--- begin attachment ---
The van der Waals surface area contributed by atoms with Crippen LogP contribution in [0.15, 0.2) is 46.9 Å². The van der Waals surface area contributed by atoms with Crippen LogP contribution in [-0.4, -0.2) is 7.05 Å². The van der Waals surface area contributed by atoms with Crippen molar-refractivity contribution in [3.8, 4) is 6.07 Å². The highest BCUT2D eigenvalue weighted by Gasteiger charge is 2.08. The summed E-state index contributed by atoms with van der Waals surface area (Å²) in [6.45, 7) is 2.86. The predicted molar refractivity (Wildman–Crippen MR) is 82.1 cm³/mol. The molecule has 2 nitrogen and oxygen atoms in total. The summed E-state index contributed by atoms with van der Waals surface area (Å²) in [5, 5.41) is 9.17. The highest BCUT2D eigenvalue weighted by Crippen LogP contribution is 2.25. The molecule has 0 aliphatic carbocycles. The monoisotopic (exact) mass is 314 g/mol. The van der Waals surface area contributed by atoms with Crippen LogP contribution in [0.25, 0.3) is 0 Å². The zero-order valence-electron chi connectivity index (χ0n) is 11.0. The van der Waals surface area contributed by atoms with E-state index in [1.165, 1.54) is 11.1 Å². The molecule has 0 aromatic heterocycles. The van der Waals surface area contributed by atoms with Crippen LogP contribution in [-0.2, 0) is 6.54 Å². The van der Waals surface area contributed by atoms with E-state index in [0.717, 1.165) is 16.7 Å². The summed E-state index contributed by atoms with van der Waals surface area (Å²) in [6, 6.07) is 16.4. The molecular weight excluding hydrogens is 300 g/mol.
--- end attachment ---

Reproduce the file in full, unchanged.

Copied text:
The van der Waals surface area contributed by atoms with Crippen LogP contribution in [0.15, 0.2) is 46.9 Å². The van der Waals surface area contributed by atoms with Crippen LogP contribution in [-0.4, -0.2) is 7.05 Å². The van der Waals surface area contributed by atoms with Crippen molar-refractivity contribution in [3.8, 4) is 6.07 Å². The highest BCUT2D eigenvalue weighted by Gasteiger charge is 2.08. The summed E-state index contributed by atoms with van der Waals surface area (Å²) in [6.45, 7) is 2.86. The predicted molar refractivity (Wildman–Crippen MR) is 82.1 cm³/mol. The molecule has 2 nitrogen and oxygen atoms in total. The summed E-state index contributed by atoms with van der Waals surface area (Å²) in [5, 5.41) is 9.17. The highest BCUT2D eigenvalue weighted by Crippen LogP contribution is 2.25. The molecule has 0 aliphatic carbocycles. The monoisotopic (exact) mass is 314 g/mol. The van der Waals surface area contributed by atoms with Crippen LogP contribution in [0.25, 0.3) is 0 Å². The zero-order valence-electron chi connectivity index (χ0n) is 11.0. The van der Waals surface area contributed by atoms with E-state index in [1.165, 1.54) is 11.1 Å². The molecule has 0 aromatic heterocycles. The van der Waals surface area contributed by atoms with Crippen LogP contribution in [-0.2, 0) is 6.54 Å². The van der Waals surface area contributed by atoms with E-state index in [0.717, 1.165) is 16.7 Å². The summed E-state index contributed by atoms with van der Waals surface area (Å²) in [6, 6.07) is 16.4. The molecular weight excluding hydrogens is 300 g/mol.